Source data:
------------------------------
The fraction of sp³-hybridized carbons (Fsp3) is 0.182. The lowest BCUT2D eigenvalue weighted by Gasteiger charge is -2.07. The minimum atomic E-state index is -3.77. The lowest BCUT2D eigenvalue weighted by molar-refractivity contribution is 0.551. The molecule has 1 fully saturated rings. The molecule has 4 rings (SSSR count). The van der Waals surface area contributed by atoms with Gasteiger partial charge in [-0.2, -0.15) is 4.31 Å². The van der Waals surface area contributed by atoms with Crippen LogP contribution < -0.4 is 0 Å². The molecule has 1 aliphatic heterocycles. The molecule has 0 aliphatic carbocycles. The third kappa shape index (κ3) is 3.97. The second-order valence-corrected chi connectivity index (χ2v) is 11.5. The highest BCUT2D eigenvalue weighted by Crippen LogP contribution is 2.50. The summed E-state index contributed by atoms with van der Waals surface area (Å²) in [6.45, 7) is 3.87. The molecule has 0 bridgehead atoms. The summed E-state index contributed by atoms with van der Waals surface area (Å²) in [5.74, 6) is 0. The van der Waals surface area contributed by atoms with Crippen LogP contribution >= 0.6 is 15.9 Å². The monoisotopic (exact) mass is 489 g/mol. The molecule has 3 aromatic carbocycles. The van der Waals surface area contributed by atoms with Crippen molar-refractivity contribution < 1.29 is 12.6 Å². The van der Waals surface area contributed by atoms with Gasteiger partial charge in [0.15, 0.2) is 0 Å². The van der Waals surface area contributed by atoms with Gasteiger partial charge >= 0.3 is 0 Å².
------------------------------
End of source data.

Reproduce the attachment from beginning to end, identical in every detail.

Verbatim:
The fraction of sp³-hybridized carbons (Fsp3) is 0.182. The lowest BCUT2D eigenvalue weighted by Gasteiger charge is -2.07. The minimum atomic E-state index is -3.77. The lowest BCUT2D eigenvalue weighted by molar-refractivity contribution is 0.551. The molecule has 1 fully saturated rings. The molecule has 4 rings (SSSR count). The van der Waals surface area contributed by atoms with Gasteiger partial charge in [-0.2, -0.15) is 4.31 Å². The van der Waals surface area contributed by atoms with Crippen LogP contribution < -0.4 is 0 Å². The molecule has 1 aliphatic heterocycles. The molecule has 0 aliphatic carbocycles. The third kappa shape index (κ3) is 3.97. The second-order valence-corrected chi connectivity index (χ2v) is 11.5. The highest BCUT2D eigenvalue weighted by Crippen LogP contribution is 2.50. The summed E-state index contributed by atoms with van der Waals surface area (Å²) in [6.45, 7) is 3.87. The molecule has 0 bridgehead atoms. The summed E-state index contributed by atoms with van der Waals surface area (Å²) in [5.74, 6) is 0. The van der Waals surface area contributed by atoms with Crippen LogP contribution >= 0.6 is 15.9 Å². The monoisotopic (exact) mass is 489 g/mol. The molecule has 3 aromatic carbocycles. The van der Waals surface area contributed by atoms with Crippen molar-refractivity contribution < 1.29 is 12.6 Å². The van der Waals surface area contributed by atoms with Gasteiger partial charge in [0.15, 0.2) is 0 Å². The van der Waals surface area contributed by atoms with Gasteiger partial charge >= 0.3 is 0 Å².